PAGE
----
*Smart goals are:
The flute is a cruel mistress (it’s a feminine word in the languages I can think of that do gendered nouns). To be more precise: she’s a harsh but fair one. She holds up a mirror and gives instant feedback on how much effort you have put in, and how focused you are. For me: three consecutive days of not playing, and the high notes in the third register become elusive; thinking of anything but the piece in front of me, and my fingers stumble in the search for notes as I try to speed up some passages. The need for presence of mind and good breathing technique make my flute practice a meditative exercise rather than music. The neighbours agree, and usually are kind enough to muffle the sound of messed-up scales and broken phrases with the hoover or by turning up the volume on the TV. I informed them they can tell me to buzz off if it gets on their nerves, but they’ve yet to take me up on the offer.
But when you do practice, and do so with intent and deliberate focus, the flute equally holds up a mirror and shows you where you’re making progress. In the past year I have not been able to put in as many hours as I would like to call my practice deliberate and frequent. I’m still 9,400+ hours away from world class, so nobody in Berlin needs to get worried about me taking over their seat in the orchestra (yet).
Once my teaching semester was over, with a total 16 sweet lecture-free weeks in front of me, I decided to work towards a specific goal: playing Exercise 4 in Taffanel and Gaubert’s Grands Exercises Journaliers de Mécanisme pour Flûte. I had started on this more than a year ago, but with plenty of interruptions. My goal now was to get through all the flat scales by the end of May, all the sharp ones by the end of June. (Is that the right terminology? It’s DIY music theory here!) Scales are one of the main building blocks and practice drills, and they are also pretty easy to learn without a teacher, so this is a useful and achievable goal, but still a bit of a challenge.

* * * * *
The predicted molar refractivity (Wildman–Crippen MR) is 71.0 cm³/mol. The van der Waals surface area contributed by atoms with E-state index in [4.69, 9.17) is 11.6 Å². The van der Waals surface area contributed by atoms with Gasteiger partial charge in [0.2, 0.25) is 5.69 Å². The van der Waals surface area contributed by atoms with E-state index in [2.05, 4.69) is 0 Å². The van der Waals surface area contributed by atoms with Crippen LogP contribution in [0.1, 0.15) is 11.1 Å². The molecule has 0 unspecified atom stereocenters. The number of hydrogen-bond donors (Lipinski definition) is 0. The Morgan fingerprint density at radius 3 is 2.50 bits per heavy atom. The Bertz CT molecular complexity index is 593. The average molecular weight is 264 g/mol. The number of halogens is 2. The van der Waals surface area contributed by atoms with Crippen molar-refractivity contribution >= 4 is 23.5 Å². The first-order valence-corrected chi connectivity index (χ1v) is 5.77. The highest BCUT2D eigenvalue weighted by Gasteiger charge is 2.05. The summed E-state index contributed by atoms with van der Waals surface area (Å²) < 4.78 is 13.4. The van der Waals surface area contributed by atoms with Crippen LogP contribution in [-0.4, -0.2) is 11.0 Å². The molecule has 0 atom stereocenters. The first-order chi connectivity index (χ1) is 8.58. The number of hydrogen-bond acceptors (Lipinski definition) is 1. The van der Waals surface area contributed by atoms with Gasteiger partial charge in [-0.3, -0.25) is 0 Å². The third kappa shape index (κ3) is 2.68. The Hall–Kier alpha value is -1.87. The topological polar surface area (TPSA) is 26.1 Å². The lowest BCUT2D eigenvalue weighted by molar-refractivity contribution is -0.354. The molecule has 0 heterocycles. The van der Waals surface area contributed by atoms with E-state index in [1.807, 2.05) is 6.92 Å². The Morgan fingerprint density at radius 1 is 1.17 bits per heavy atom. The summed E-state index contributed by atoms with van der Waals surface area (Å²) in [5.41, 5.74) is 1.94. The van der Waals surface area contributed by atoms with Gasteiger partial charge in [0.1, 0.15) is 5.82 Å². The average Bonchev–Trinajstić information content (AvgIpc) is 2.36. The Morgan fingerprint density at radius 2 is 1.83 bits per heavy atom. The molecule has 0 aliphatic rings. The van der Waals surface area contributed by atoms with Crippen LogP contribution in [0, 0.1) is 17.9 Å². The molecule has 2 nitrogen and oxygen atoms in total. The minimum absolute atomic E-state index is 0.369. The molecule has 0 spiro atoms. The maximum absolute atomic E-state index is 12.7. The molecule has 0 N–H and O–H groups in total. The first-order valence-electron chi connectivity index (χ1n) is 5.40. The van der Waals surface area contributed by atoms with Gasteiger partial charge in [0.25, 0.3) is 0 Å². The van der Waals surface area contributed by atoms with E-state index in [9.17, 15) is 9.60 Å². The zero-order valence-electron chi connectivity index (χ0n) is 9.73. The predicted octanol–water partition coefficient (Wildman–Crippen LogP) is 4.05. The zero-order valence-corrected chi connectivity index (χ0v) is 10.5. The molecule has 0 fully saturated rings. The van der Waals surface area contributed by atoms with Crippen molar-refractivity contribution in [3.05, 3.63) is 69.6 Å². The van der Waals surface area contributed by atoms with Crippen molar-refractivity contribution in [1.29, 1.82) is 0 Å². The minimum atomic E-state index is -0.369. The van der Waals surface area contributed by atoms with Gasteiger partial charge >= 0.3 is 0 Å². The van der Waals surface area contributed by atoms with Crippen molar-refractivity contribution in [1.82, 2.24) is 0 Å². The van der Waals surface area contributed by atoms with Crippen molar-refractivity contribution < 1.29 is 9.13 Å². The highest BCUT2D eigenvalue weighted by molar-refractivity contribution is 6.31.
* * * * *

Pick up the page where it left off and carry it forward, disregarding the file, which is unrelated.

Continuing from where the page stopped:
Today is the final day of May, and after a few weeks of focus on the first part with flats, I tried to play through pages 16-20 in one go. I still struggle with G♭ major and the associated E♭minor melodic scale, in particular the C♭ note because that is the most recent one introduced in the sequence of flats. But it’s becoming more natural to think of G♭as the same fingering as F# (first sharp I ever learned), and I am for the first time seriously exploiting the little B♭key for the right hand, especially when I have to go B♭-C♭-B♭ at the top of the phrase. I’m starting to understand why there are at least three ways to play a B♭on a flute.
Even better is that I can tell my high notes come more easily after two weeks of regular practice, though there still is work. (I’m looking at you, B♭in the third register! And G♭/F#, and A♭/G# up there, too!) I have more sessions where my tone is clearer, and my attack sharper, my fingers stumble less frequently over the augmented notes in the minor scales. When I first started, these pages looked like ants in neat but unrecognizable formation marching across the page. Now I’m starting to see patterns, even without much background in music theory.
Tomorrow I start with the sharps. First up is B major and its five sharps, working down to the natural C. I’ll let you know how that goes, and in the meantime: spare a thought for my neighbours. Lots more hoovering ahead for them, I think.